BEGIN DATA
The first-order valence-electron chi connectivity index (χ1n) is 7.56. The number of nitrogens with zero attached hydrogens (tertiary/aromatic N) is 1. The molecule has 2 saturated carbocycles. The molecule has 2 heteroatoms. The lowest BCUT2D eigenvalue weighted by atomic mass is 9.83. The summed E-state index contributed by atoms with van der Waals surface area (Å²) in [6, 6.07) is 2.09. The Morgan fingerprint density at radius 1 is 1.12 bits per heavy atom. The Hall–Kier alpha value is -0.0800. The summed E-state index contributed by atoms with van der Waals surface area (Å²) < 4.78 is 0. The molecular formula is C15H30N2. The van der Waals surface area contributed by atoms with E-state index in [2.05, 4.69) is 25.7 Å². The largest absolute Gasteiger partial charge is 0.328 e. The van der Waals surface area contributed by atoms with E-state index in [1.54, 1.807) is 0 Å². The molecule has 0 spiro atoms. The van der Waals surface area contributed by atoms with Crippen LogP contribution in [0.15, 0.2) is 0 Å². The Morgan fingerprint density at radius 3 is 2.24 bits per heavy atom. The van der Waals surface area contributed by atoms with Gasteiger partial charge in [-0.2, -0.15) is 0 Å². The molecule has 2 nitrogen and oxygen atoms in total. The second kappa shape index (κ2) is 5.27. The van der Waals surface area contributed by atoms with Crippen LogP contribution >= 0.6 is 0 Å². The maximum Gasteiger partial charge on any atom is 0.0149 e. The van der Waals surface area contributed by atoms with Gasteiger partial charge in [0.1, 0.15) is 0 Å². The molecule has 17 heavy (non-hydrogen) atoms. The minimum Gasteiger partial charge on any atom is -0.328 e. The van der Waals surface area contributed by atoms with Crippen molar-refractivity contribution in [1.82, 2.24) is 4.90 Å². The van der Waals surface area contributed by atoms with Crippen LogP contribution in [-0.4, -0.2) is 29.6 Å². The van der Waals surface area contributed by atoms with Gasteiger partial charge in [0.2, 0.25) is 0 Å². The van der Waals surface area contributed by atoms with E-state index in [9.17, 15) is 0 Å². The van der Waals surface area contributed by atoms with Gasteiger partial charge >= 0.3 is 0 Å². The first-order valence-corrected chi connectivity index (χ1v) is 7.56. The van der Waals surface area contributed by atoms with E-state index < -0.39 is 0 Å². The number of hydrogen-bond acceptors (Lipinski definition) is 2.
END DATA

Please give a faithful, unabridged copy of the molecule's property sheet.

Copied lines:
The first-order valence-electron chi connectivity index (χ1n) is 7.56. The number of nitrogens with zero attached hydrogens (tertiary/aromatic N) is 1. The molecule has 2 saturated carbocycles. The molecule has 2 heteroatoms. The lowest BCUT2D eigenvalue weighted by atomic mass is 9.83. The summed E-state index contributed by atoms with van der Waals surface area (Å²) in [6, 6.07) is 2.09. The Morgan fingerprint density at radius 1 is 1.12 bits per heavy atom. The Hall–Kier alpha value is -0.0800. The summed E-state index contributed by atoms with van der Waals surface area (Å²) < 4.78 is 0. The molecular formula is C15H30N2. The van der Waals surface area contributed by atoms with E-state index in [2.05, 4.69) is 25.7 Å². The largest absolute Gasteiger partial charge is 0.328 e. The van der Waals surface area contributed by atoms with E-state index in [1.54, 1.807) is 0 Å². The molecule has 0 spiro atoms. The van der Waals surface area contributed by atoms with Crippen LogP contribution in [0.15, 0.2) is 0 Å². The Morgan fingerprint density at radius 3 is 2.24 bits per heavy atom. The van der Waals surface area contributed by atoms with Gasteiger partial charge in [-0.2, -0.15) is 0 Å². The molecule has 2 nitrogen and oxygen atoms in total. The second kappa shape index (κ2) is 5.27. The van der Waals surface area contributed by atoms with Crippen LogP contribution >= 0.6 is 0 Å². The maximum Gasteiger partial charge on any atom is 0.0149 e. The van der Waals surface area contributed by atoms with Gasteiger partial charge in [0.1, 0.15) is 0 Å². The molecule has 17 heavy (non-hydrogen) atoms. The minimum Gasteiger partial charge on any atom is -0.328 e. The van der Waals surface area contributed by atoms with Crippen molar-refractivity contribution in [1.82, 2.24) is 4.90 Å². The van der Waals surface area contributed by atoms with Crippen LogP contribution in [-0.4, -0.2) is 29.6 Å². The van der Waals surface area contributed by atoms with Gasteiger partial charge in [0.2, 0.25) is 0 Å². The van der Waals surface area contributed by atoms with E-state index in [9.17, 15) is 0 Å². The van der Waals surface area contributed by atoms with Gasteiger partial charge >= 0.3 is 0 Å². The first-order valence-corrected chi connectivity index (χ1v) is 7.56. The van der Waals surface area contributed by atoms with E-state index < -0.39 is 0 Å². The number of hydrogen-bond acceptors (Lipinski definition) is 2.